Cecil Taylor

Say the name Cecil Taylor within the P.E.I. hockey community, and you’ll hear about an unassuming man who shuns the spotlight. You’ll also hear how that same humble, hardworking hockey lifer helped transform the Junior game on the Island. For his unselfish dedication to developing and growing the game, Cecil Taylor is the recipient of Hockey Canada’s Order of Merit.

Cecil began leaving his mark in the early 1970s. As the general manager of the Colonel Gray Colonels – later the Charlottetown Junior Abbies of the Maritime Junior Hockey League – Cecil led the club to six straight provincial Junior A championships, as well as five Maritime titles.

Cecil then took his experience and turned toward farther-reaching roles. He was the Junior director with the PEI Hockey Association (now Hockey PEI) for seven years, the 1st VP for another two years and, finally, president for four years, his term concluding in 1992.

In 1991, Cecil stepped up to the national level. He was elected Vice-Chairman at large (and a board member) of the Canadian Amateur Hockey Association (now Hockey Canada). For three years, he served as the director for Junior hockey. During that time, he proudly shared in back-to-back gold medals at the World Juniors. He then served two years as the director of minor hockey.

When his term ended in 1996, Cecil returned to where it all began: Junior hockey on the Island. He assumed the role of Vice-President of the Maritime Junior A Hockey League, a positon he continues to hold today. His consistent and steady presence allows others to succeed in their roles and the league to thrive overall. He’s earned the unwavering respect of every owner, governor and team staff member.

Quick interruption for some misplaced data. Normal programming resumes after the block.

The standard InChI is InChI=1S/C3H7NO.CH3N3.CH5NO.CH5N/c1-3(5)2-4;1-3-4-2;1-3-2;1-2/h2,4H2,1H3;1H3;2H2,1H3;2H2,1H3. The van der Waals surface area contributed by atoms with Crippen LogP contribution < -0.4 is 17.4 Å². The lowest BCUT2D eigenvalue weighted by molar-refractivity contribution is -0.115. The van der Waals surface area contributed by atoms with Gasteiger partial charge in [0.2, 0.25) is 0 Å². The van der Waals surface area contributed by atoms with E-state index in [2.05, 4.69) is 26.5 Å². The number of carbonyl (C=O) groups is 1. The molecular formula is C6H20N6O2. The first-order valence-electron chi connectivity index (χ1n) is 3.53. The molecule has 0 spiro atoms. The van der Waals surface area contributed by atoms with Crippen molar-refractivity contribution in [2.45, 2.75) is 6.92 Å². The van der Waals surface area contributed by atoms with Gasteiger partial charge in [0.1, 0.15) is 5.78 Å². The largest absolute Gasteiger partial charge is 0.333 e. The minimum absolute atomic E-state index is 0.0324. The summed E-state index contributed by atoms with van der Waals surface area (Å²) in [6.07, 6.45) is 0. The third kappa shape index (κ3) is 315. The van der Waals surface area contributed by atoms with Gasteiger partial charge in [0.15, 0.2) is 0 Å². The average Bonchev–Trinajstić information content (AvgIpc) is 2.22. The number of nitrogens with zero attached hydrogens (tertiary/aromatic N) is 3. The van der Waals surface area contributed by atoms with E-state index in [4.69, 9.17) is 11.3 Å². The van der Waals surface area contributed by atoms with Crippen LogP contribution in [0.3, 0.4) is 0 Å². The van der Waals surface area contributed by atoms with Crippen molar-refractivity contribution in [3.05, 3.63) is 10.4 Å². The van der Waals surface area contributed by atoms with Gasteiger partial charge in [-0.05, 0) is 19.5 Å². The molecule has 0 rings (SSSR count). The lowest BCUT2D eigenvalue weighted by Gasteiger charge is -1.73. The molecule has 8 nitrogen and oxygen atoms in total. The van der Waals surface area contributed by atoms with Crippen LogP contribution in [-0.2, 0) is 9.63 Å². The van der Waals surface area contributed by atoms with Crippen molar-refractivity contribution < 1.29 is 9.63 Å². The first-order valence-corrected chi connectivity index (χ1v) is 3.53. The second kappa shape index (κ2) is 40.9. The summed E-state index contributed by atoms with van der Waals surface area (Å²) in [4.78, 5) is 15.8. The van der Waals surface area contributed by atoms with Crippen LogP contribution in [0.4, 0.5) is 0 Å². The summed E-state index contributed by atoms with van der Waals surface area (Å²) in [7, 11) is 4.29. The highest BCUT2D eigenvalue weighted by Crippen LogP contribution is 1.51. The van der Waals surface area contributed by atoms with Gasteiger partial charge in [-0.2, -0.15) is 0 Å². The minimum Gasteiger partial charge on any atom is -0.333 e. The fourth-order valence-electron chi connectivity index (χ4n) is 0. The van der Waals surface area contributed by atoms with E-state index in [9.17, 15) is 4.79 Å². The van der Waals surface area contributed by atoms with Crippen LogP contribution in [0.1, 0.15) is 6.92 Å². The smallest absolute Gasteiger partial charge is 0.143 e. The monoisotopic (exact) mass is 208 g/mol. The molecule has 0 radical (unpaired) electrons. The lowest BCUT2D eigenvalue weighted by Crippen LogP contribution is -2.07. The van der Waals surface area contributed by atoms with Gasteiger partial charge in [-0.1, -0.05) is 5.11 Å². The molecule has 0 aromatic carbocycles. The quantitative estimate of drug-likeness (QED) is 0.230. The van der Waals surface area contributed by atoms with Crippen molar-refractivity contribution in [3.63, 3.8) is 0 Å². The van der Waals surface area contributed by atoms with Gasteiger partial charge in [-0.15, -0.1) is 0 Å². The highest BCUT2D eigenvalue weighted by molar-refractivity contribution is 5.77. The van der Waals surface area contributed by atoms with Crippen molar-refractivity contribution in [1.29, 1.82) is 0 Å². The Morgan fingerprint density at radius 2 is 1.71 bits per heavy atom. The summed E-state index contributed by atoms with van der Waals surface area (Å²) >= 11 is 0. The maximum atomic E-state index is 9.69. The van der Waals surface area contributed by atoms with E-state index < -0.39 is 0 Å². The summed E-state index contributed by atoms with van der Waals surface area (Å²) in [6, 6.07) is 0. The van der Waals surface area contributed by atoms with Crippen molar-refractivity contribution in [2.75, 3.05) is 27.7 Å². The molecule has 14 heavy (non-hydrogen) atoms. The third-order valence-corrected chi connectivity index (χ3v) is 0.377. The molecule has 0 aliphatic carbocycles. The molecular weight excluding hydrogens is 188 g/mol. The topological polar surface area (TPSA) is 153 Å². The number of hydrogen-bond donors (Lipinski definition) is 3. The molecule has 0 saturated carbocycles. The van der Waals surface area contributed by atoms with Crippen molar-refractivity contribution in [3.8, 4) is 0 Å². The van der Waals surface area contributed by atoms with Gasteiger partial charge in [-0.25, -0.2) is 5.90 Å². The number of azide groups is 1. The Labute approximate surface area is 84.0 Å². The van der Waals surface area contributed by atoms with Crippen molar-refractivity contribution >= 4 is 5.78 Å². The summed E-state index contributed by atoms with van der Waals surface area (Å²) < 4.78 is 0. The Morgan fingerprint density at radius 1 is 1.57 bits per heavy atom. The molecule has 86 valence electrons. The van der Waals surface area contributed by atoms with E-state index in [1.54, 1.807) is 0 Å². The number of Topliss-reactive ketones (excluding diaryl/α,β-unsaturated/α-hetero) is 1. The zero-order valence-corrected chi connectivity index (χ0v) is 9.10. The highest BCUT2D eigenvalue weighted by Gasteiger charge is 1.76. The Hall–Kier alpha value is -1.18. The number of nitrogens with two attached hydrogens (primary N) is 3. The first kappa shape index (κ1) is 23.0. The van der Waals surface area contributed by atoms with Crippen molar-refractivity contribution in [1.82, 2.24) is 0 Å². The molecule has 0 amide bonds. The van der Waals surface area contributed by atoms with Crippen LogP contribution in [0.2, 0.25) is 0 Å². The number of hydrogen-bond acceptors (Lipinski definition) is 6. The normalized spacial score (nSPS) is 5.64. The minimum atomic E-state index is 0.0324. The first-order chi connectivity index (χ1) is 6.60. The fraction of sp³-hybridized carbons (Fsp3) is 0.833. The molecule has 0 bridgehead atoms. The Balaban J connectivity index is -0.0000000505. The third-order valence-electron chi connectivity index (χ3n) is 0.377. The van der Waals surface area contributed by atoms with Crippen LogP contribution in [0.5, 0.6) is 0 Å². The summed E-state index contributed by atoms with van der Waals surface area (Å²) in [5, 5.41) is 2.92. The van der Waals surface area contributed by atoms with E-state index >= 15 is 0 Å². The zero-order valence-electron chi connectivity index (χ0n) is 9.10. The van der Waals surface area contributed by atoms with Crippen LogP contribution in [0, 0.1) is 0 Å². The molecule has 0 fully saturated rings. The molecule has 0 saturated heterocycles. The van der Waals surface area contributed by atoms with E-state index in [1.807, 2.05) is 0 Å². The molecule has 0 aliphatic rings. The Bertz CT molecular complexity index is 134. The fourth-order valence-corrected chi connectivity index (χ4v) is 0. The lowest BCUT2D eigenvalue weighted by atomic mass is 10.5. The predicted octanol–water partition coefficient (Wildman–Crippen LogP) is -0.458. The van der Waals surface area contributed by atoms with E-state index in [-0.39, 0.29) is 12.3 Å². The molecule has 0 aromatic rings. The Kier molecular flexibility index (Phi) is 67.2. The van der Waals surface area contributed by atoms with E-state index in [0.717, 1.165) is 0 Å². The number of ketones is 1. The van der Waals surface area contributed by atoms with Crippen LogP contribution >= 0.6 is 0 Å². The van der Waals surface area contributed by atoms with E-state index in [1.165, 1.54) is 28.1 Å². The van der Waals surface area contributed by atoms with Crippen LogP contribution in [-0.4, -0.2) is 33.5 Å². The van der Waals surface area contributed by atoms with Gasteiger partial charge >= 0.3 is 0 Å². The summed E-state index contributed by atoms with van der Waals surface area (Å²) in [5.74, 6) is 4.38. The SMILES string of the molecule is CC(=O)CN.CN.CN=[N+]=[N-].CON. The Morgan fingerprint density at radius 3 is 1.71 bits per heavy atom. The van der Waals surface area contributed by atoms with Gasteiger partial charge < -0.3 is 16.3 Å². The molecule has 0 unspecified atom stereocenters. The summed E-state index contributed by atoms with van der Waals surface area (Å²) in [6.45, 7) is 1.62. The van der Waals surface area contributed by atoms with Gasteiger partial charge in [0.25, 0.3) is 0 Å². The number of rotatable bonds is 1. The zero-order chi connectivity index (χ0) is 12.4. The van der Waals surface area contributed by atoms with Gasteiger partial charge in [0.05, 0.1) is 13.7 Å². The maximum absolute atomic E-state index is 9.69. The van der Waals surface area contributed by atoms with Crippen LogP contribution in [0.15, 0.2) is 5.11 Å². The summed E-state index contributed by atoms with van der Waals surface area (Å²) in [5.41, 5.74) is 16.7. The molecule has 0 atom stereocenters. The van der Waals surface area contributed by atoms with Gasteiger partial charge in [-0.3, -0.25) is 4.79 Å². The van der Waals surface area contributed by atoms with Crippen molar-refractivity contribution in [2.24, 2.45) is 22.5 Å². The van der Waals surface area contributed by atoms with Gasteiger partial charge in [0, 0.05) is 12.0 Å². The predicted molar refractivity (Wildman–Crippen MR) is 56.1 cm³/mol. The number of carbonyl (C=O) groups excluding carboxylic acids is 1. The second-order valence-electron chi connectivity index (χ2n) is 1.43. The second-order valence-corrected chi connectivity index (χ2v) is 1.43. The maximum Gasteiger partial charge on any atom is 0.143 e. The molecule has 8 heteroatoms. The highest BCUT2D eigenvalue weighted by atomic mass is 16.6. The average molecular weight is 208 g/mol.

For many years, he also handled the league’s disciplinary measures. A challenge role for sure, but one for which Cecil was commended by all teams for his fairness.

Most recently, Cecil brought his vast experience back to the national level as Hockey PEI’s representative on Hockey Canada’s Junior task team.

In 2009, Hockey PEI bestowed him with an Honorary Life Membership.

Simply stated, hockey’s strong position in the province today is due in no small part to Cecil’s dedication and commitment.

Order Of Merit (West)

At the Hockey Canada annual general meeting in 1960, approval was given to the institution of annual “Hockey Canada Meritorious Awards” to honour those individuals who for many years have served amateur hockey faithfully, having participated as players, served as coaches and association members, and made outstanding contributions to Canadian amateur hockey. The first such awards were made in January and May 1962.

Sheldon Kennedy

He’s a Memorial Cup champion and a World Juniors gold medallist. He played eight seasons in the National Hockey League. But it’s off the ice where Sheldon Kennedy – the recipient of Hockey Canada’s Order of Merit – has left his mark, not only within the hockey community but on sporting fields, and in workplaces and classrooms, across the country.